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SPA Faculty Help Shape Fields as Editors of Scholarly Publications

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Editors of journals and book series at SPA
A few SPA editors: in the front (L to R) are David H. Rosenbloom, Candice Nelson, Barbara S. Romzek, Laura Langbein, and Daniel Fiorino, and in the back: Edward Maguire, Gregg Ivers, Daniel Mullins, Robert Durant, Daniel Dreisbach, and Jeremy Shiffman.

SPA has always taken pride in great instruction, talented students at all levels, and accomplished alumni. Another bragging right is just as impressive and helps our faculty offer cutting edge research in our classrooms: The school’s three departments – Public Administration and Policy, Government, and Justice, Law & Society – have been and continue to be leading hubs of influential scholarly journal and book series editors. In these roles, SPA faculty members help shape their respective fields.

SPA Dean Barbara Romzek reflected on this long-standing pattern by saying, “The role that SPA faculty members have played as journal and book series editors is recognition of the quality of their scholarship and the respect these individuals enjoy in their respective fields. Supporting journal editorship is just one of the many ways SPA at American University supports quality research and contributes to scholarly dialogue.”

Editors play an extraordinary role in helping to shape their fields. Editing a leading journal or book series is an honor reserved to those who are considered among the best in their fields. Jan Leighley of the Department of Government has been editor or co-editor of two of the three leading journals in political science, and currently she is co-editor of Journal of Politics. Other SPA faculty have been both journal editors and founding editors, including Distinguished Professor David H. Rosenbloom of the Department of Public Administration and Policy, University Professor Emerita Rita Simon of the Department of Justice, Law & Society, Karen O’Connor, the Jonathan N. Helfat Distinguished Professor of Political Science, and Distinguished Professor James Thurber of the Department of Government.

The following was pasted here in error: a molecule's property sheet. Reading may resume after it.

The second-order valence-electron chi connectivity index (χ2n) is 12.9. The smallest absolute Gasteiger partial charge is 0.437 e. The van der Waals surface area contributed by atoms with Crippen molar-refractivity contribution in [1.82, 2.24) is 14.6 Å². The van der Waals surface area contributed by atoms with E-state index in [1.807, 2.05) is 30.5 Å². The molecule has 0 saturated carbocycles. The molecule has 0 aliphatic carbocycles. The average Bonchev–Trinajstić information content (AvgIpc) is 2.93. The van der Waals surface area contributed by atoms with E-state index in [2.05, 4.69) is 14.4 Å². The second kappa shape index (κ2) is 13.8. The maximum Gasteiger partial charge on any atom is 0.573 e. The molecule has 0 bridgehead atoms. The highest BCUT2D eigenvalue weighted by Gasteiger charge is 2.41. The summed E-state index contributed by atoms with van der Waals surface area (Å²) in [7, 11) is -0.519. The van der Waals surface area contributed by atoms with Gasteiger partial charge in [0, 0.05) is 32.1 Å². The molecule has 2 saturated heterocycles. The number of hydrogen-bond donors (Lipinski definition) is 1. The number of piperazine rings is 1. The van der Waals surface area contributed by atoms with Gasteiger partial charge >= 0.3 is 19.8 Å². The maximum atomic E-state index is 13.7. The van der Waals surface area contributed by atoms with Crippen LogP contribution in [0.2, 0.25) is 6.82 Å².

These pillars of the academic editorial world are acknowledged for their discernment and also the length of their service. Rosenbloom was editor-in-chief of the prestigious Public Administration Review, from 1991-1996, and editor-in-chief of Policy Studies Journal. Simon edited Gender Issues for 15 years and was the first editor of Justice Quarterly, now one of the top journals in criminology and criminal justice, and the official journal of the Academy of Criminal Justice Sciences. Thurber served as a founding editor of Congress and the Presidency, and O’Connor was on the founding editorial board of Women & Politics.

The work that SPA faculty members do as editors is both demanding and rewarding. Editors make determinations regarding the importance of a manuscript, identify the best people to evaluate those manuscripts, and then weigh the quality of the opinions that reviewers make on manuscripts. In doing so, editors serve as intellectual arbiters for their fields. They make critical judgments about what the important issues are and which individuals are making the most substantively significant and methodologically sound contributions in the fields that address these issues.

Leighley describes the journal editor’s role “as an opportunity to see a broad range of work early on” and to be a “steward” for her discipline. Editors at leading journals “shepherd, rather than fashion” author’s pieces, according to Leighley.

She adds that the experience varies based on the type of the journal, but that all editors are concerned with identifying “cutting edge, leading research, or work that will be cited and discussed.” And a visionary editor also has an opportunity to invest in a “longshot”—an article that needs more development but shows promise or offers insights into relatively unexplored topics.

Government Professor Gregg Ivers, a long-time co-editor of the University of Virginia Constitutionalism and Democracy book series, enjoys the opportunity of working with both emerging and established scholars in this capacity.

Book series “offer authors and subsequently readers an extended discussion of a topic,” according to Ivers. “A book editor is more than a gate-keeper. It’s a privilege to be able to help shape the way people think about a field through these lasting efforts.”

Ivers also acknowledges the advantage of being part of a reputable series: “I’ve benefited from my work being published as part of a series. Now, I enjoy extending this opportunity to scholars with interesting ideas and strong research.”

Being an editor of a journal or book series also tests one’s mettle. For example, a journal editor has the duty to share feedback with the author through a letter of acceptance or, more commonly, rejection. This step may be brief or lengthy, terse or thoughtful. According to Justice, Law & Society professor and chair and former associate journal editor Ed Maguire, “It’s the kind of experience that makes you really think about the kind of person you want to be in this role.”

No matter how they answer Maguire’s question, the faculty listed below are continuing SPA’s 80-year legacy of helping shape their scholarly fields and bringing cutting-edge research to the classroom and to practice:

Journal editors (pdf)

Book editors (pdf).